Looking for employees? They’re looking for housing. It’s costing the community.
By Mike Somerby and Bay Stephens EBS DIGITAL AND LOCAL EDITORS
This is the second installment of “Growing Pains,” an ongoing series centered on Big Sky’s growth, the challenges it presents and potential solutions. Visit explorebigsky.com to read part one,“The Ikontroversy.”
BIG SKY – Jay Janvrin commutes from Bozeman two days a week to work in the kitchen at By Word of Mouth restaurant in Westfork Meadows, his second job along with one at Big Sky Resort. He used to work full time at BYWOM, driving an hour each way for every shift. Then he totaled his vehicle driving home one evening.
Janvrin now drives a 30-year-old project truck he’s been working on that gets about 12 miles to the gallon. To stay financially afloat, he scaled back to two days a week at the restaurant, biding time until he can purchase another commuter.
Janvrin’s transition from full to part time puts additional stress on his employer, BYWOM co-owner John Flach, who says retaining and attracting employees is a challenge in Big Sky. Flach worked 14-16-hour days this winter to make up for the lack of hands on deck, and BYWOM had to suspend its catering service, which comprises about 25 percent of its usual business.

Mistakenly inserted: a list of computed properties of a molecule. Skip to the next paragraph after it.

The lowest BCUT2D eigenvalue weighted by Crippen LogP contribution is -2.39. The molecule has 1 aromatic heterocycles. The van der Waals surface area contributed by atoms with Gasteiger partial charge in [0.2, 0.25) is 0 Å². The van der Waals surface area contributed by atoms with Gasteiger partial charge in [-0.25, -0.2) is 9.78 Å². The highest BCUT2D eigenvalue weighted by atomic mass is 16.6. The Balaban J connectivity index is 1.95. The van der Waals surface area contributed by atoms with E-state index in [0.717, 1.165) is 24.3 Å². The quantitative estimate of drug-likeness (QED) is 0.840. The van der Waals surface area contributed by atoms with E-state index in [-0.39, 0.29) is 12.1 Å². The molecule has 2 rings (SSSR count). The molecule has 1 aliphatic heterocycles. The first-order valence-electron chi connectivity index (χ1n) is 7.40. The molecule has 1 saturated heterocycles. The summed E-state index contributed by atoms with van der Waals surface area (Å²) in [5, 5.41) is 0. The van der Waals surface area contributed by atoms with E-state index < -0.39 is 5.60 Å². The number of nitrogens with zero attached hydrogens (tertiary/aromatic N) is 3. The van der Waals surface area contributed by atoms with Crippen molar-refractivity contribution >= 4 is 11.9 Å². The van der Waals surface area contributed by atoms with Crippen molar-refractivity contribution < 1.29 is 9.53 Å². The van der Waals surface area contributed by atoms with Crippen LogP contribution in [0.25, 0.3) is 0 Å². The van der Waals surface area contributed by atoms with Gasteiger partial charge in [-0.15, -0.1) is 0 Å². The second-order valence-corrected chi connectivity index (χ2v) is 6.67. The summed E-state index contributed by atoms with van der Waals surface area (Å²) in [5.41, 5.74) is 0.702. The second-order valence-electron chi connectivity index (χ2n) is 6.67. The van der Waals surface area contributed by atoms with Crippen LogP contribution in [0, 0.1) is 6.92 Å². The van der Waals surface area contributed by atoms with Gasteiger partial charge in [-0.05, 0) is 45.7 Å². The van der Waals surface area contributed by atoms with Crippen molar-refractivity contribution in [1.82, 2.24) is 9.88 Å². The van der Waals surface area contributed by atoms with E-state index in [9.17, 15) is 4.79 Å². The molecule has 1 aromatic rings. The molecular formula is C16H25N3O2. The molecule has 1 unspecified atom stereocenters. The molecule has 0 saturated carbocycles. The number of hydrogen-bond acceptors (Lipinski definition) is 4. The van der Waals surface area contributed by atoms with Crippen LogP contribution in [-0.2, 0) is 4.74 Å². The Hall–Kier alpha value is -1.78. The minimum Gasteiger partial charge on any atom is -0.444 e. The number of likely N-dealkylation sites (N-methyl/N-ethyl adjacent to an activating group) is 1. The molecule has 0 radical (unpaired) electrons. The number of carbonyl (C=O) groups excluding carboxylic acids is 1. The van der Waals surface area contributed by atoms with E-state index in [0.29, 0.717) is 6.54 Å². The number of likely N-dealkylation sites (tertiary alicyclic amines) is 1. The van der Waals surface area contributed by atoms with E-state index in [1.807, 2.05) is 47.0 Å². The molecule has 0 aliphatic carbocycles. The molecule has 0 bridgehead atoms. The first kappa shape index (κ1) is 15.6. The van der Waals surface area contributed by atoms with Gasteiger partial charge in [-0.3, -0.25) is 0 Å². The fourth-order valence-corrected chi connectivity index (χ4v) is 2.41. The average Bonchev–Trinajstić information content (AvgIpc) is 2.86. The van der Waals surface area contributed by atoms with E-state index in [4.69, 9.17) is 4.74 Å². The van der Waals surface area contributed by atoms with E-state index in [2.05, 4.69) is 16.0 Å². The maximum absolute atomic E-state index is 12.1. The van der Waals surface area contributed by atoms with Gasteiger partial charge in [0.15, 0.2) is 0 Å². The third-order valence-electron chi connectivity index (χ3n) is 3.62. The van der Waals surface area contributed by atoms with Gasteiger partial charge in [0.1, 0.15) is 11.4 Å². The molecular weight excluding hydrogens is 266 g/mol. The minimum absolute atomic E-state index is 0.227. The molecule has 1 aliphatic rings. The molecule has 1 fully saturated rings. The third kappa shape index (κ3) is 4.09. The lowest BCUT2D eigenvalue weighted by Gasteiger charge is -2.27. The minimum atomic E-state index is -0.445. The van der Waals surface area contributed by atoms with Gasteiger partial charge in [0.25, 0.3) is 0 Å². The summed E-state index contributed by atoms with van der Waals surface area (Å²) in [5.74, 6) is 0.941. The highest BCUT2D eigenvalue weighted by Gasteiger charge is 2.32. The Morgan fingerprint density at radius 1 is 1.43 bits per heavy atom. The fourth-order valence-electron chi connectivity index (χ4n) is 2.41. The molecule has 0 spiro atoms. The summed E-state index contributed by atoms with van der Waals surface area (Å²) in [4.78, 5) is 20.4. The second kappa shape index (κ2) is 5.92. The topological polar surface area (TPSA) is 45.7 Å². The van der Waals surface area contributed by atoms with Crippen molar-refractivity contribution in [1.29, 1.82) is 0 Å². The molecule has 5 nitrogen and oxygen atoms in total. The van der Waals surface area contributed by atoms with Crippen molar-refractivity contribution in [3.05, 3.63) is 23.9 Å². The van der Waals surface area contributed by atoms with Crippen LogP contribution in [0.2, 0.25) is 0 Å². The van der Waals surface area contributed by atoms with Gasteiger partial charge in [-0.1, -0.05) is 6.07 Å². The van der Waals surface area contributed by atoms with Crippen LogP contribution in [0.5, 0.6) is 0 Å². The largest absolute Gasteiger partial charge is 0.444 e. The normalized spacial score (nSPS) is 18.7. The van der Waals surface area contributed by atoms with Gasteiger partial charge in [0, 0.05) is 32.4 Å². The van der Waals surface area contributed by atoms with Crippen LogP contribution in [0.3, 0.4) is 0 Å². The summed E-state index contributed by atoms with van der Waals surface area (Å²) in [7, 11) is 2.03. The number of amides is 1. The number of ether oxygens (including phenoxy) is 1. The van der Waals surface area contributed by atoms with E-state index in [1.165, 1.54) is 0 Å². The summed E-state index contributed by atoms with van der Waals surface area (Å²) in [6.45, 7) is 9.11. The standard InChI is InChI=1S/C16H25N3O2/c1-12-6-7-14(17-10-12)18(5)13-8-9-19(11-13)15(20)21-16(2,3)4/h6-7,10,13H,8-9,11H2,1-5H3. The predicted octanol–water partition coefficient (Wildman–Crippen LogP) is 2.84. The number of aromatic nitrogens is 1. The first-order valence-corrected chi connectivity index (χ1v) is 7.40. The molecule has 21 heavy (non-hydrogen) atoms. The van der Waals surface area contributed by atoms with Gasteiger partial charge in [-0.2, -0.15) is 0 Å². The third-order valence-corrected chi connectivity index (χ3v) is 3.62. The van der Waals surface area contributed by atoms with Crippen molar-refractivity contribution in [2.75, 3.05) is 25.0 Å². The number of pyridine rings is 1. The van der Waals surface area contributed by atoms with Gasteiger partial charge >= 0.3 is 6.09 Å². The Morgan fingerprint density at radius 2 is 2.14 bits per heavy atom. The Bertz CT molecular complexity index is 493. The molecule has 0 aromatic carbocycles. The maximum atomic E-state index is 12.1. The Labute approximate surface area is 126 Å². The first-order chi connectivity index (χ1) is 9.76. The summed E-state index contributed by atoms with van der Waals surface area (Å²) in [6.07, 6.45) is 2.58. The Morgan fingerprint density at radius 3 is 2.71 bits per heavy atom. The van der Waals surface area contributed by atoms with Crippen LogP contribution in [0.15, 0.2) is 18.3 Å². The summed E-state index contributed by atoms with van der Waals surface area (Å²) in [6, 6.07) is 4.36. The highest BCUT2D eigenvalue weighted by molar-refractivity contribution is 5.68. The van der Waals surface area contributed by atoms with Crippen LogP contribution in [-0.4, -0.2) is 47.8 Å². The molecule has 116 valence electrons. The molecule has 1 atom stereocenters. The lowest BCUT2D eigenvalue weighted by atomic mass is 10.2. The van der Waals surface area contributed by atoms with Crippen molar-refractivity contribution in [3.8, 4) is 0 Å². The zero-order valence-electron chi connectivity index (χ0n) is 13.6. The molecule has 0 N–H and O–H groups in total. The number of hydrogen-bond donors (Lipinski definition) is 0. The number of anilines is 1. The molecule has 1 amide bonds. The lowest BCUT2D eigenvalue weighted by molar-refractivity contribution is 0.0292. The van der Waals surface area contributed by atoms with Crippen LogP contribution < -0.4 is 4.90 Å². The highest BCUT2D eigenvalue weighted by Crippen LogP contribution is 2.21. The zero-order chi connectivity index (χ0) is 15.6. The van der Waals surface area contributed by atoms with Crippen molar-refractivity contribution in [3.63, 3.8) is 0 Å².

Since Big Sky’s genesis, a workforce scarcity has plagued local employers, yet the phenomenon has grown increasingly acute in recent years. Visitation this winter appears to have eclipsed those of previous seasons, resulting in a Catch-22: Many restaurant owners reported a rise in profit margins, but they don’t have enough employees to do the work.
At the crux of this constant search for available employees is another longstanding Big Sky problem: the shortage of available workforce housing. The issue continues to plague the area, though several local initiatives are looking to alleviate those pressures.
On March 26, Big Sky Resort announced a plan to introduce 75 new beds to its workforce housing accommodations for the 2019-2020 ski season, and on April 4 a subsidiary of Spanish Peaks, closed on the acquisition of the River Rock Lodge, a 29-room facility that will be used for workforce housing.
The Big Sky School District plans to work in conjunction with Habitat for Humanity to construct two triplexes for teachers on March 25, while the Big Sky Community Housing Trust is set to open the first batch of the 52 subsidized Meadowview units on June 1.